I've always had side projects, perhaps even to a fault. I can't not be doing stuff. I suppose it's a symptom of really enjoying the kind of stuff I do.
Elliot Jay Stocks wrote and illustrated an “X-Men-esque” comic book that he photocopied and sold to kids at school when he was 14. Now, he is self-publishing magazines and building loyal fans within the design world. He calls himself a designer because it’s a nice umbrella term for everything that he does, which includes web design, print design, illustration, branding, and speaking. Our first introduction to Elliot came when we downloaded his Starkers WordPress theme for the first time a few years ago. (Our site was built on Starkers.) He’s worked with notable clients like the Virgin Group, MailChimp, and Brooklyn Beta but we reached out to him when we saw that he decided to give up client work in 2012. This year he is taking time to focus on personal projects as the co-founder of Viewport Industries with Keir Whitaker, and as the editor of 8 Faces magazine.
When we spoke with Elliot about the side projects that led to his year without clients, he said, “I’ve always had side projects, perhaps even to a fault. I can’t not be doing stuff. I suppose it’s a symptom of really enjoying the kind of stuff I do. But by far the biggest side project was 8 Faces and its success was definitely a catalyst. It showed me that you could do something you love and make some money from it.” 8 Faces is a limited-edition bookish magazine. Each issue asks eight designers the question: “If you could only use eight typefaces for the rest of your life, which would you choose?” Elliot told us, “8 Faces has probably been the biggest learning experience I’ve had in recent years.” He added,”From a wider view, it’s also got me thinking a lot more about the bigger picture of content creation, publishing, and the move from service-to-product. Essentially, 8 Faces was unlike anything I’d ever done before, and to be honest, I had no idea what I was doing when I started it. In fact, I still don’t! But there’s nothing wrong with making things up as you go along.”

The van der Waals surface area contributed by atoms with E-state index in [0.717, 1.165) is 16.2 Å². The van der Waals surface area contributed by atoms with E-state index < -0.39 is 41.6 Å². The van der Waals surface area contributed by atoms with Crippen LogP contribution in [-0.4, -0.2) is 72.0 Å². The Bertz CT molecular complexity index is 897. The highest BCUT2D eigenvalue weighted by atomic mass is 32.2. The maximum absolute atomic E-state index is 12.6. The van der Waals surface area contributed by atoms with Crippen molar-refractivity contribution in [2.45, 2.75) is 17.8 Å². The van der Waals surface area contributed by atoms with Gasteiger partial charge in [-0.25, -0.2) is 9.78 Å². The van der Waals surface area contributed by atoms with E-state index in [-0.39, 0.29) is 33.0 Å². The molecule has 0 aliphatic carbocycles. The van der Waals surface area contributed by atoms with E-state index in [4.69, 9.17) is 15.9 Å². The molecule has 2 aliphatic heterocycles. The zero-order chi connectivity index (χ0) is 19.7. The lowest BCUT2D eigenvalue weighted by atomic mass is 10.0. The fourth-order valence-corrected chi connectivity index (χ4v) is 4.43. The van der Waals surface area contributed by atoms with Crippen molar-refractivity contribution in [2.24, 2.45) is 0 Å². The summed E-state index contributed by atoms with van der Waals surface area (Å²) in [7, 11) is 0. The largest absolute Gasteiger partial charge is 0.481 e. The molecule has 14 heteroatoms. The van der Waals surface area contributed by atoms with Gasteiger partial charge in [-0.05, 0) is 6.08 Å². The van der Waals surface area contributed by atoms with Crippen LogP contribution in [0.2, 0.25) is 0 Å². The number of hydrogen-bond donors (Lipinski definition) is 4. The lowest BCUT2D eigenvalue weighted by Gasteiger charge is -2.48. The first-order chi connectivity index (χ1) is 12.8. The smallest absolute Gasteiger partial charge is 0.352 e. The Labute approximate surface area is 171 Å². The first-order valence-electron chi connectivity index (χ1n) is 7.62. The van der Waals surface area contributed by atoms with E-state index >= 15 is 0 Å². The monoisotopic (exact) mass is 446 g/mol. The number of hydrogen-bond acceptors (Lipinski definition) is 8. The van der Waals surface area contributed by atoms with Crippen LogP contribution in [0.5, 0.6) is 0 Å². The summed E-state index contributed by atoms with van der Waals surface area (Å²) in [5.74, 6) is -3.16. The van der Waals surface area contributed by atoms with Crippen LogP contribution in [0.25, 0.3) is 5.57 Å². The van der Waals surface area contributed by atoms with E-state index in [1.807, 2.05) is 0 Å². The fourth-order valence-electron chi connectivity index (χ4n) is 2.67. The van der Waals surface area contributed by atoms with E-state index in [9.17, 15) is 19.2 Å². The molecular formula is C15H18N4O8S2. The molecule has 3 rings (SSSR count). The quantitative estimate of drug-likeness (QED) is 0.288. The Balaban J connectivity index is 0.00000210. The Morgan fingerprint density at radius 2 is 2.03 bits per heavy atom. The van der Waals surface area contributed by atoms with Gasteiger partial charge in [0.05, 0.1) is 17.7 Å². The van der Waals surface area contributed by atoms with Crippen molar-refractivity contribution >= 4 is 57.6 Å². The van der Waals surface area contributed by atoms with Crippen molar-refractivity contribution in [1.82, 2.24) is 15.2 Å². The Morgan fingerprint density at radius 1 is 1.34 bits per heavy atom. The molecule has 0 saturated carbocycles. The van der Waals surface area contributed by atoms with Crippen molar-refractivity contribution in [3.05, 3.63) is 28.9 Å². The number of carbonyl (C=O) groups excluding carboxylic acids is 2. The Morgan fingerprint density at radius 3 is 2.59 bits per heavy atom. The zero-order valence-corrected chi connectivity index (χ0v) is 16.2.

For not knowing what he’s doing, 8 Faces is doing well. The fourth issue recently sold out it’s edition of 2000 copies. In addition to 8 Faces, Elliot and Keir Whitaker launched Viewport Industries—a partnership built on more than complimentary skill sets. Elliot said, “Our partnership is not merely us meeting in the middle in terms of making websites. The way we work together when we discuss business decisions, decide on a creative direction, or gather content—those are the scenarios that continually prove to us how well we work together. I think finding someone you gel with like that is a rare thing. It’s not just about skill sets—it’s got to be about the way your mind works. We approach things from different angles, yet end up at the same place.” Despite a genuine, shared love for client work, the two realized that they were much more motivated when they discussed ideas for personal projects.
Both Elliot and Keir have a lot of experience on the design conference circuit and observed that the conversations off stage were often more valuable than the ones happening on stage. So, they decided to create an informal tour called Insights: The Tour. The “four day, four city, causal conversations and Q&A sessions” tour uncovered stories of successes, failures, and revelations from those in the web and tech industries. This tour inspired Elliot capture the spirit of the event in a book. Insites: The Book will be published by Viewport in May. We asked Elliot why storytelling is important to the design industry. He said, “It doesn’t matter what you do or who you are; everyone wants to know how people get from A to B. 99% of the time, it’s the small steps—talking to the right person just by chance, putting out something that accidentally becomes successful—that lead to bigger things. That’s immensely comforting to read. Often people see these big names and assume that there’s some magical formula that’s got them to where they are today, and actually no, it’s just a series of small steps, just like everyone else. These heroes of the web are humans. That demystification always leads to a positive feeling for the reader.”
When we asked if Elliot considered himself an entrepreneur he said, “I do, and I don’t. I’m definitely an entrepreneur, and I’ve always felt like that—like from the days when I used to make and sell my own comics—but I almost feel like it’s a bit of a dirty word. When I think entrepreneurs, I think of people who don’t get involved in the nitty-gritty of making a product, who spend their days in Silicon Valley talking to VCs. That’s not me. It’s the ownership that’s important, not the business side of things.”
We hope that Kern and Burn serves the stories of design entrepreneurs who are shoulders deep in the nitty-gritty, and we are glad Elliot shared a little bit of his journey from A to B with us.